Anti-union forces portray teachers unions’ political work, campaign contributions and contract demands as being about gaining money for ourselves. Yet most of our demands concern improving our students’ education: smaller class sizes; better student-to-counselor ratios; less student time wasted taking standardized tests; full staffing, including having nurses and librarians at each school; and many others. Teachers unions are also attempting to correct the pay inequities teachers face.

Parents need to understand that if Janus weakens teachers’ unions and accelerates  schools’ descent into white-collar sweatshops for its teachers, it isn’t simply the teachers’ problem or the unions’ problem. It’s our children’s problem too.

Glenn Sacks teaches Social Studies at an LAUSD high school and has published columns in dozens of America’s largest newspapers. His website is www.glennsacks.com.

 

More articles by:

Glenn Sacks is an LAUSD social studies teacher and UTLA co-chair at his high school.  He was recently recognized by LAUSD Deputy Superintendent Vivian Ekchian for “exceptional levels of performance.  

bernie-the-sandernistas-cover-344x550

June 17, 2019
Patrick Cockburn
The Dark Side of Brexit: Britain’s Ethnic Minorities Are Facing More and More Violence
Linn Washington Jr.
Remember the Vincennes? The US’s Long History of Provoking Iran
Geoff Dutton
Where the Wild Things Were: Abbey’s Road Revisited
Nick Licata
Did a Coverup of Who Caused Flint Michigan’s Contaminated Water Continue During Its Investigation? 
Binoy Kampmark
Julian Assange and the Scales of Justice: Exceptions, Extraditions and Politics
John Feffer
Democracy Faces a Global Crisis
Louisa Willcox
Revamping Grizzly Bear Recovery
Stephen Cooper
“Wheel! Of! Fortune!” (A Vegas Story)
Daniel Warner
Let Us Laugh Together, On Principle
Brian Cloughley
Trump Washington Detests the Belt and Road Initiative
Weekend Edition
June 14, 2019
Friday - Sunday
Michael Hudson
Trump’s Trade Threats are Really Cold War 2.0
Bruce E. Levine
Tom Paine, Christianity, and Modern Psychiatry
Jason Hirthler
Mainstream 101: Supporting Imperialism, Suppressing Socialism
T.J. Coles
How Much Do Humans Pollute? A Breakdown of Industrial, Vehicular and Household C02 Emissions
Andrew Levine
Whither The Trump Paradox?
Jeffrey St. Clair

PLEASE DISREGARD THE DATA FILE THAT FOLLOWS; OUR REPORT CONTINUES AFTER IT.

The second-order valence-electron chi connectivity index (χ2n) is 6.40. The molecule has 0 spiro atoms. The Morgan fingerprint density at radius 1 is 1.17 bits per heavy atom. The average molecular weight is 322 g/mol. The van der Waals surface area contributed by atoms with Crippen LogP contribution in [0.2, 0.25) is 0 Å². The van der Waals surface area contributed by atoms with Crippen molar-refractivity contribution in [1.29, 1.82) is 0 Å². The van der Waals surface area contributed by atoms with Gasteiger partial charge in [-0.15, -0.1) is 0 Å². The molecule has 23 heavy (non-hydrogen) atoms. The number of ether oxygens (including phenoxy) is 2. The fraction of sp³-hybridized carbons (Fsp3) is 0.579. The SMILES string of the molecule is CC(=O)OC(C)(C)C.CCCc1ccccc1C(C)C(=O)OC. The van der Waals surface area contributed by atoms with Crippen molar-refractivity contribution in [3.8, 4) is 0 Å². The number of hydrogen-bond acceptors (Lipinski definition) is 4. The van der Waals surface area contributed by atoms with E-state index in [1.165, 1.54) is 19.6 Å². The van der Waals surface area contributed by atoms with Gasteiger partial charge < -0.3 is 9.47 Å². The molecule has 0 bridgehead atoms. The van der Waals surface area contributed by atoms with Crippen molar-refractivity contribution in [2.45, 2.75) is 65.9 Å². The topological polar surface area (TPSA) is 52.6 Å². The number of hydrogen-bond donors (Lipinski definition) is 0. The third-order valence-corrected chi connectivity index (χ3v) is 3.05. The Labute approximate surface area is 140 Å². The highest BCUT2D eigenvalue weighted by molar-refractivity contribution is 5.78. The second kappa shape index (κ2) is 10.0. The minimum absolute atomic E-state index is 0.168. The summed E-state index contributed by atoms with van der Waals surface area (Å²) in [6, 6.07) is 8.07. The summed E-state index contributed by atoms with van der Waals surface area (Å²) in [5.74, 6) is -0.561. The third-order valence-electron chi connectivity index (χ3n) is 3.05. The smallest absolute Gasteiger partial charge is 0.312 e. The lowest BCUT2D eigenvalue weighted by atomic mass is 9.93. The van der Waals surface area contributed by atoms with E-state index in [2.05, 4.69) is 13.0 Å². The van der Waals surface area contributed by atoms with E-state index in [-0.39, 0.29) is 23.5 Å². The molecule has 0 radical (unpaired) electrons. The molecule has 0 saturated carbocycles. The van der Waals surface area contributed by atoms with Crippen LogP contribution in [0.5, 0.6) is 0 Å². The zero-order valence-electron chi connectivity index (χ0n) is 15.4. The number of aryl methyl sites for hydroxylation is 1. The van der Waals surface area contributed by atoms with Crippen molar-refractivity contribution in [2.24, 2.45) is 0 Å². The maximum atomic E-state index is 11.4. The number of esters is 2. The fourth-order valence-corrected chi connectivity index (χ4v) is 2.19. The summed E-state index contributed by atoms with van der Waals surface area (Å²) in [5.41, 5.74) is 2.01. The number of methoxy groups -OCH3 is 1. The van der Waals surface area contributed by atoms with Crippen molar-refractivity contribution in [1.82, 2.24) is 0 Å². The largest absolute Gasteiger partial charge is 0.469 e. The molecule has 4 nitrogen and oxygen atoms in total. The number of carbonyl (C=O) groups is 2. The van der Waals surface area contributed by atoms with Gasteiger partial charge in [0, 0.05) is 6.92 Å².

Roaming Charges: In the Land of 10,000 Talkers, All With Broken Tongues
Pete Dolack
Look to U.S. Executive Suites, Not Beijing, For Why Production is Moved
Paul Street
It Can’t Happen Here: From Buzz Windrip and Doremus Jessup to Donald Trump and MSNBC
Rob Urie
Capitalism Versus Democracy
Richard Moser
The Climate Counter-Offensive: Secrecy, Deception and Disarming the Green New Deal
Naman Habtom-Desta
Up in the Air: the Fallacy of Aerial Campaigns
Ramzy Baroud
Kushner as a Colonial Administrator: Let’s Talk About the ‘Israeli Model’
Mark Hand
Residents of Toxic W.Va. Town Keep Hope Alive
John Kendall Hawkins
Alias Anything You Please: a Lifetime of Dylan
Linn Washington Jr.
Bigots in Blue: Philadelphia Police Department is a Home For Hate
David Macaray
UAW Faces Its Moment of Truth
Brian Cloughley
Trump’s Washington Detests the Belt and Road Initiative
Horace G. Campbell
Edward Seaga and the Institutionalization of Thuggery, Violence and Dehumanization in Jamaica
Graham Peebles
Zero Waste: The Global Plastics Crisis
Michael Schwalbe
Oppose Inequality, Not Cops
Ron Jacobs
Scott Noble’s History of Resistance
Olivia Alperstein
The Climate Crisis is Also a Health Emergency
David Rosen
Time to Break Up the 21st Century Tech Trusts
George Wuerthner
The Highest Use of Public Forests: Carbon Storage
Ralph Nader
It is Time to Rediscover Print Newspapers
Nick Licata
How SDS Imploded: an Inside Account
Rachel Smolker – Anne Peterman
The GE American Chestnut: Restoration of a Beloved Species or Trojan Horse for Tree Biotechnology?
Sam Pizzigati
Can Society Survive Without Empathy?
Manuel E. Yepe
China and Russia in Strategic Alliance
Patrick Walker
Green New Deal “Climate Kids” Should Hijack the Impeachment Conversation
Colin Todhunter
Encouraging Illegal Planting of Bt Brinjal in India
Robert Koehler
The Armed Bureaucracy
David Swanson
Anyone Who’d Rather Not be Shot Should Read this Book
Jonathan Power
To St. Petersburg With Love
Marc Levy
How to Tell a Joke in Combat
FacebookTwitterRedditEmail